By Mike Huffington
One of my most fantastic days of off piste skiing last season happened quite by chance. I’ve known Kev, now Off Piste Manager for Evolution 2, since he was a ski host on a holiday I was on in 1997. One day last March I was just about to climb on the Toviere gondola in Tignes Le Lac with a group of friends when Kev appeared next to me and said he had a spare place on the tour he was leading – one of the major off piste itineraries in the Espace Killy, the Toviere to Lac du Chevril. We all know ‘there are no mates on powder days’ so I unceremoniously dumped mine and joined an eclectic bunch of seasonaires and clients for the trip.
After a brief chat and beeper check we launched down Paquerettes (one of the trickiest pistes in Tignes); the route down to the lake is technically challenging and this allowed Kev to ensure that we were ‘not talking a good game’ and up to the impending challenge. We then shot back up the Toviere for the energetic bit – the hike towards La Pointe de Lavachet (formerly known as Mickey’s Ears). Following the 20 minute uphill slog in the ever strengthening March sun we arrived just above the Dinosaur (more formally known as No 1 Couloir). Tension was now beginning to rise and there was markedly less bravado in the air!
And now for the jaw dropper – the launch into the couloir; it is narrow and steep at the top (check the pictures) and Kev positioned himself a few dozen metres down to marshal the team. After a few motivational thoughts I was in, nice chalky snow and linked turns and I made it to the first ‘point of safety’. The next pitch was not as technical and allowed a more flowing set of turns (in my head anyway) and as we gathered above the Vallon de Toviere there was a collective sense of achievement and relief.
As ever in these situations humour often surfaces – we could now see the Yurt above at the Val Altiport and there was much banter regarding this ‘Club Lounge’ – surely the good folk of Val wouldn’t put up with such basic facilities! We all know about the healthy rivalry between the 2 resorts and neighbours and it seems this goes back to way before the ‘white gold’ was exploited. In the old Tignes dialect ‘Terrachu’ the Tignards referred to Les Avalins (the folks in Val) as “Le bouyié-neӱé” which is frankly not very complimentary, translating as the black bums!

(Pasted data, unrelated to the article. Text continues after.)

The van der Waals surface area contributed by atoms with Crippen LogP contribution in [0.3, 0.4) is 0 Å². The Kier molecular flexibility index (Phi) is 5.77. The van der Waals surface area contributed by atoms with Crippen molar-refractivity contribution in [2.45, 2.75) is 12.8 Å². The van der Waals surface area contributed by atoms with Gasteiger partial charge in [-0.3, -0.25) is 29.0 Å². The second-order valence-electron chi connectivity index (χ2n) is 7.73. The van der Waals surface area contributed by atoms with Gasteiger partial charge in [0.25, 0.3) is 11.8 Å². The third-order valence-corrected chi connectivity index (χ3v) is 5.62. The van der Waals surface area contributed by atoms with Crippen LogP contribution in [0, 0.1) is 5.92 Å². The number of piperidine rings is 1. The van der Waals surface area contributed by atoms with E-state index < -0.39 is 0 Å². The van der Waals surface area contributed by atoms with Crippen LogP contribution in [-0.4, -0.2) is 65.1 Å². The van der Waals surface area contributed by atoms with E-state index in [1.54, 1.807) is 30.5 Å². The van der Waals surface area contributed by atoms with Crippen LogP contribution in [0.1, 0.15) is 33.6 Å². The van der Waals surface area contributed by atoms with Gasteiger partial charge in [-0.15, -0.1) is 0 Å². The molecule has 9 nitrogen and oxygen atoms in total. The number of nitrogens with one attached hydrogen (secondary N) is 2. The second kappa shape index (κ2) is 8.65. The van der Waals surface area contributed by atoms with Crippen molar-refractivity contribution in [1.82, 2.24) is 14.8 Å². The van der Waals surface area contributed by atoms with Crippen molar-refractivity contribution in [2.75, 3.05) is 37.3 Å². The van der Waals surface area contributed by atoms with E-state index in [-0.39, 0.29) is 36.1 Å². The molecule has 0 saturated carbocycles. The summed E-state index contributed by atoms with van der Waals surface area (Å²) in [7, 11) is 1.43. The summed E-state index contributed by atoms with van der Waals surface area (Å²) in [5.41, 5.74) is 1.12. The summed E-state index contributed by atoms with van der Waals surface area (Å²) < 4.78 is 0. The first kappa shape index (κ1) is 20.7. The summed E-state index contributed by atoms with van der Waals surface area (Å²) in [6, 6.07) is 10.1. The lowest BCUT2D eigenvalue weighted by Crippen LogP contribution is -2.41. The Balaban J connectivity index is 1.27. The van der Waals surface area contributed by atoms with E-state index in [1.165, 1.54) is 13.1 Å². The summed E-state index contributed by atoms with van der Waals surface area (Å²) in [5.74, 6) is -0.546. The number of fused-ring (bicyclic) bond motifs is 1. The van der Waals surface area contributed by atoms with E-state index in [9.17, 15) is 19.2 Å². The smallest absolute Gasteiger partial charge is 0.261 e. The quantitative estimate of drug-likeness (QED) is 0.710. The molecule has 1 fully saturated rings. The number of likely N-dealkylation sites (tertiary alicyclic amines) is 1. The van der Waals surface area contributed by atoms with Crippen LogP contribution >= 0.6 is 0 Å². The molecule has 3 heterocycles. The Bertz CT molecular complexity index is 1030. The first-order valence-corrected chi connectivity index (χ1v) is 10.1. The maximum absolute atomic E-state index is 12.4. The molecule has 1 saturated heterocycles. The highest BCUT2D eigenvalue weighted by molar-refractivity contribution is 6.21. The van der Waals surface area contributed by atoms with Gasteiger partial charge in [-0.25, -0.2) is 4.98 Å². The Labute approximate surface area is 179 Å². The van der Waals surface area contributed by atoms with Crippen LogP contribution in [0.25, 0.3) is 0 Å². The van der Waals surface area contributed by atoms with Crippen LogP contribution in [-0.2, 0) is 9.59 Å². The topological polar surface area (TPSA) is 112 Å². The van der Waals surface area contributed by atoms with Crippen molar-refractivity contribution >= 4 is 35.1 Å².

The ski across the Vallon was through snow softening in the sun – sadly the sanctity of the high mountains was spoilt by a herd of snowmobiles belching 2-stroke fumes and noise. But the best was yet to come as we entered the trees of the Bois de la Laye (again from Terrachu – the forest of the tolling bell or death knell!). Kev the Powder Hound opted to take us down the Croix de Combefolle variant where the compacted powder was deep and just perfect. With his characteristic whoop he vanished into a cloud of powder – I think the phrase was: “I hate my job”. These were among the best turns of my season and all too soon we arrived at the Lac du Chevril.
However, the adventure was just entering Phase 2. We were actually stood on the site of the old quarry where all the stone was blasted out to form the basis of the Tignes Dam back in the late 1940s – again you can see this on the photograph. Now, this just happens to be a handy place to land a helicopter which saves an awful lot of walking!
After a safety brief we could hear the distinctive ‘thwack thwack’ of Biggles’ impending arrival as the first group huddled on their knees with equipment beneath them. At this point a few phones appeared to film the landing of the leviathan. Cue the comedy moment: the downwash then caught the outstretched arms and like some kind of demonic Mexican wave they were all blown over. Luckily no I-phones were injured in the making of this movie!
The flight home was spectacular – the lake, the dam, the route we had skied and seeing my apartment from a completely different angle, it was just a perfect end to a great morning. It is difficult to imagine a better day in the Alps – a challenging off piste adventure with great snow and the trip of a lifetime in the chopper, all for less than €100 with Evo2.